We also read that Shun, the successor of Yao, distinguished by his reputation as an obedient devoted son, noted to : "Ki [that] the Black headed people are suffering the distress of hunger". To help relieve the people Shun gave his throne over to Yu, the founder of the Shang Dynasty. Yu, in the Annals of the Bamboo Books, is reported to have noted that "...when a sovereign gives response to the people, he is kind, and the Black headed people cherish him in their heart". P> The first dynasty of China was Xia (She-ya). The Xia dynasty lasted from 2205 to 1766 B.C. According to the Guben zhu Shu zhi Nien, the Xia dynasty "from Yu to Zhieh had seventeen kings... and lasted 471 years". (Chang 1987)

Archaeologists believe that the major Xia sites are located in Shanxi and Henan. According to Chang (1987) northern Henan towards the end of the Longshan period was the eastern part of the Xia culture.

Xia was probably situated in the Yihe and Luohe river valleys, and along the Yinghe and Ruhe rivers. The capital of Xia was located in the Sangshan mountains.

The origins of Xia go back to the Longshan period. During the Longshan period burial goods included a large number of weapons, including stone lanceheads and arrows. This suggests that intersocial conflict was at its height during the Longshan periods, and warfare may have played a role in the rise of Xia. The Longshan neolithic is characterized by wheel-made pottery, bronze working, ceramics, wheeled vehicles, writing, rich grave goods and furnishings.

The Chinese histories tell us much about Xia. According to Chinese tradition the Xia built their settlements near rivers, lakes and streams. The Xia Dynasty is mentioned in the oracle bone records.

The leaders of Xia were granted rule based on their Ssu (clan) membership. The Xia naming system employed the ten celestial stems the same as the Shang people. (Chang 1980,p.353)

The national tree of the Xia li min was the pine. This tree was used in the earth ritual.
Xia social organization, and life was based on the clan . 

The totems of the major Xia clans were aquatic animals: fish, tortoise, turtle and etc. This view is supported by the myth recorded in the Annals of the Bamboo Books, which claims that Yu's mother swallowed a spirits pearl before the birth of Di (Lord) Yu, founder of the Xia Dynasty. Moreover , the dragon motif is common at Xia sites. A pan vessel was found at Taosi, with a red painted dragon motif.

The Chinese histories make it clear that the Xia had writing and tortoise books. This view can be supported by the pottery marks on the Longshan and Erlitou pottery. (Chang 1987, p.265)

Xia is considered the first dynasty of the sandai (three Dynasties) of ancient China: Xia, Shang and Zhou. There are many references to the Xia people. The Xia people were recognized as westerners, because they settled the middle Yellow river region of China. As a result they were called the Hua Xia "the middle states people".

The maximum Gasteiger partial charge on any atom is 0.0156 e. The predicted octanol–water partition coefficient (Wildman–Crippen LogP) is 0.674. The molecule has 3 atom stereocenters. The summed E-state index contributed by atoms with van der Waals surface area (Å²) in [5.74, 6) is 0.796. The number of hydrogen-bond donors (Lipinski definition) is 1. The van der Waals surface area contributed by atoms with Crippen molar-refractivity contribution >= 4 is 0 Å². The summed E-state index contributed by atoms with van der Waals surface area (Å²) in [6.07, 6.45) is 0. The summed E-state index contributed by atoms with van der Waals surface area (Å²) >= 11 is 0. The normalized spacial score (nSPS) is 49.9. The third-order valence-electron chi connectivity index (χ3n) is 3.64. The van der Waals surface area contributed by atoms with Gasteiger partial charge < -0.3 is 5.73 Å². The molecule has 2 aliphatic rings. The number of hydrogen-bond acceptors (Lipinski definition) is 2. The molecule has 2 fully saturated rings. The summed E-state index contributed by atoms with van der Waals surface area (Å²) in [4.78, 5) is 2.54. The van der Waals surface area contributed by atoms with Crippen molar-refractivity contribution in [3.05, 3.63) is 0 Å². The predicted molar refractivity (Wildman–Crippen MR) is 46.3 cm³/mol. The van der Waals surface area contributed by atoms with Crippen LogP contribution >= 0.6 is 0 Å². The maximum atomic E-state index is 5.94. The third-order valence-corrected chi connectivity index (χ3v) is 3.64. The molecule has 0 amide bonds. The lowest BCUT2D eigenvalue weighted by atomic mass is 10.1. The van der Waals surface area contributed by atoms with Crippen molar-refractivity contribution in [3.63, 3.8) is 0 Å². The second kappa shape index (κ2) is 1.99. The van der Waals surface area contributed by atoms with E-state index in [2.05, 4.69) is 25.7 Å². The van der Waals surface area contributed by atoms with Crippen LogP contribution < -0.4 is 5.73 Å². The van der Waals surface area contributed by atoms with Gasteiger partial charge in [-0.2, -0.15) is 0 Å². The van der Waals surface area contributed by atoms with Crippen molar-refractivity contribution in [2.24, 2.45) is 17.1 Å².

There are numerous textual references to Xia. Han Fei Tzu writing in the third century B.C., in his Shih Guo, observed that:
"Yu made the ritual vessels painting the interior black and the exterior in red."
The tradition recorded by Han, of the black-and-red ware for the Xia li min suggest some relationship of Xia to the Yangshao culture which also used BRW and analogous pottery signs.

Chang (1987) believes that the legendary sages and heroes of China, probably lived during the Lungshan culture period. The Lungshan culture had walled cities and evidence of rank and rituals. This clearly illustrates how archaeology can compliment textual history.
The artifacts of Erlitou include BRW, red-and-black and buff wares. These artifacts were made of stone, shell and bronze.

The bronze instruments found by archaeologists at Erlitou sites correspond to the descriptions by Yuan Kang, in the Yueh Zhueh Shu, quoting the philosopher Feng Hu Tzu of the tools made by the Xia. Yuan Kang wrote that:
"In the Age of Yu, weapons were made of bronze, for building canals...and..houses...."
The black-and-red ware (BRW) common to the Fertile African Crescent was also used in China. There is affinity between the BRW from Nubia, and the pottery from Yangshao sites in the Henan and Gansu sites of China.


The textual history of Xia is synthesized in the Chinese book Shih Zhi. This evidence from the Shih Zhi, was used by Hsu Husheng , of the Chinese Institute of Archaeology, to find the xu (ruins) of Xia: the Xia xu. Hsu Husheng using this source hypothesized that the center for traditional Xia Dynasty towns was the Loyang plains and the Dengfeng river valley. This coincides with the Erlitou sites of this area which date to 2100- 1800 B.C.

The Xia people were recognized as being different people from the mongoloid Chinese they politically dominate China today as a people that came from the west (i.e., Iran), before they settled the middle Yellow river. A Zhou saying observed that :
"The rituals [or rules of] the Three Dynasties [sandai] are one".

The early Xia lived on mounds, in houses made of grass and mud. Pounded earth walls surrounded Xia villages to protect the li mim from attack. The Xia probably spoke a Manding language. This view is supported by the earlier discussion of the analogy between ancient Chinese and Manding.